The Phantom Of The Opera Masks And Costumes

Ideas for Halloween or costume parties such as a masquerade masks ball can be frustrating given how difficult it is to come up with a costume that everyone can recognize. Anyone interested in pulling out all the stops on their next party, however, can choose a Phantom of the Opera costume and ensure that everyone will recognize the effort. Even those who have not seen the Andrew Lloyd Webber musical will almost certainly recognize the character on sight, for the iconic half mask and cape cannot possibly be confused for any other character. In addition, inexpensive mens masquerade masks make the entire outfit not only snappy but also easy to put together.


The Phantom of the Opera was first published as a novel in 1910, but received very little attention in an era where most entertainment was positivist and forward thinking, rather than dark and Gothic. The story of the Phantom, who had been tragically scarred and rendered unspeakably ugly, did little to sway over audiences more interested in dashing heroes or unmarred characters. By comparison, 1910 featured the first movie version of "Wizard of Oz", a reflection on how a morally pure character like Dorothy would be more attractive to cinema, theater, and fiction fans. The character of the Phantom may have been forgotten if not for the 1986 reincarnation by Andrew Lloyd Webber, who turned the narrative into a cult classic.


The origin of the Phantom (and his appearance and dress) depends upon which version of the story someone watches or reads. In the original novel, the Phantom was deformed from birth. Later adaptations had other reasons for his deformity, such as becoming disfigured during an accident in which the theater burned down. In either case, he wears an iconic mask, similar to those of masks for masquerade ball events, so that his features will not terrify people. He dwells deep within the recesses of the Paris Opera House, wearing a turn-of-the-century tuxedo or evening suit. His character is prone to dramatic entrances and exits, so that anyone sporting a costume should do their best to make a grand show!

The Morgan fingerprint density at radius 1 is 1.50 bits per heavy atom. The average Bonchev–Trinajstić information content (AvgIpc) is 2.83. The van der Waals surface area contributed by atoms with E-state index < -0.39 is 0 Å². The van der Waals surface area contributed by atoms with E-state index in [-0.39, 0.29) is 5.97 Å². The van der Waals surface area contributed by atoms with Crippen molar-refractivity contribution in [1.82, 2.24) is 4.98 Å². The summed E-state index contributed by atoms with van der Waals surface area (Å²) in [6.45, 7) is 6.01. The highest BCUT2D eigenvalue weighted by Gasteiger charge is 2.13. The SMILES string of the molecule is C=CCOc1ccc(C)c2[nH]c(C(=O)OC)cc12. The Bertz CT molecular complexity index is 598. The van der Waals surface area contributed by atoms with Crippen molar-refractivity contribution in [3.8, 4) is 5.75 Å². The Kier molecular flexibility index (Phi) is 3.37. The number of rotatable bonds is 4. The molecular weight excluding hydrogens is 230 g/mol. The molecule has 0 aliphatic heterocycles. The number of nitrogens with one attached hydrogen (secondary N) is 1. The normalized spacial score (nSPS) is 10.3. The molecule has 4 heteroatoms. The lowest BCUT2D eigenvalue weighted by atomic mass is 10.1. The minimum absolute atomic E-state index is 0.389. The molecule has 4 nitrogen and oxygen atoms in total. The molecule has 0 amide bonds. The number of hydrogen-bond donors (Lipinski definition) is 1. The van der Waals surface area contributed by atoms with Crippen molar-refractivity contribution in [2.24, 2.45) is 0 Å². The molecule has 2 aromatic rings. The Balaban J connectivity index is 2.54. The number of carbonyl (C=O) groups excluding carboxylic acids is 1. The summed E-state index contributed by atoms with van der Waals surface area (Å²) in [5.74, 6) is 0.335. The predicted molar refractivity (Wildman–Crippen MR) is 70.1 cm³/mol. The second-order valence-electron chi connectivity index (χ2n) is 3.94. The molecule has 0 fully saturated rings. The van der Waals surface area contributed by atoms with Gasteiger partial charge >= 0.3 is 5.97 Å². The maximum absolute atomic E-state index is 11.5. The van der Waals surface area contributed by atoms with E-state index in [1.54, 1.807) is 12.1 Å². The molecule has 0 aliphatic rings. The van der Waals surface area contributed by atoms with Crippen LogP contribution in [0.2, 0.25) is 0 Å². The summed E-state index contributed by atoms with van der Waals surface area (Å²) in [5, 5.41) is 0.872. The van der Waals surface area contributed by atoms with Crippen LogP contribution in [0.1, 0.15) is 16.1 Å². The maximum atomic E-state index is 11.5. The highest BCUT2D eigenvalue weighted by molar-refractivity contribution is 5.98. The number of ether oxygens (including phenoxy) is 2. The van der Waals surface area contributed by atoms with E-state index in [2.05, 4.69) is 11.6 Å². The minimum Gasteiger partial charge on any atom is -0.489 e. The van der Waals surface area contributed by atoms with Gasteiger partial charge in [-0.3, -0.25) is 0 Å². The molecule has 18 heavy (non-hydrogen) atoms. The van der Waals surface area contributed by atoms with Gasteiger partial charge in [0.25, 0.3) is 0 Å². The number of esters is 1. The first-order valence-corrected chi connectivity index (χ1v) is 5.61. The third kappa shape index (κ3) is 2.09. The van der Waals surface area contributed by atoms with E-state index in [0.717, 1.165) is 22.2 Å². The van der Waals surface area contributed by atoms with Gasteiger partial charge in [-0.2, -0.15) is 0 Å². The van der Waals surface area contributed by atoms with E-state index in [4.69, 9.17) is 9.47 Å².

Today, the outfit of the Phantom has been so widespread across culture that it can be recognized by nearly anyone, even those who have never seen the theater production or the film adaptation. Perhaps most peculiar about the costume is the mask, similar to Venetian masquerade ball masks but slanted at a diagonal angle to coincide with the Phantom's injury. Anyone putting together the costume should pay special attention to how the Phantom of the Opera masks should fit across the face. Rather than covering the entirety of the face, the mask should cover the forehead, cheek, and only one eye for the proper "aura". While different theater productions have used variations on the mask and may have it covering the entire face, it will be most recognizable as a Phantom of the Opera costume if it is only covering a portion of the face. For a truly all out effort, apply makeup under the mask to simulate the look of scars and burns.


Finding an inexpensive Phantom of the Opera costume is far from difficult due to the simplicity of the outfit. Indeed, the only true staple of these costumes are the masquerade ball masks, as the clothing need only resemble turn of the century formal wear. Some outfits use a cape for "dramatic" flair, but the mask is by far the most important piece as it is the only constant in the productions of the plays and films. Those looking to buy Venetian masquerade ball masks need not limit themselves to only using the piece in conjunction with a Phantom costume, as it can be used as a part of other costumes or as a stand-alone piece.


Those looking to buy Phantom of the Opera masks have a wide variety of choices available, everything between inexpensive masks and the highly decorative designer options. When putting together a costume, simply ensure that it fits well enough on the side of your face: tight enough that it will not slip but not so tight that it will be too warm and cause perspiration. Some skin-tight masks are available, but most use a string (disguised by the hairline or concealed with a hat) for fittings that are more comfortable.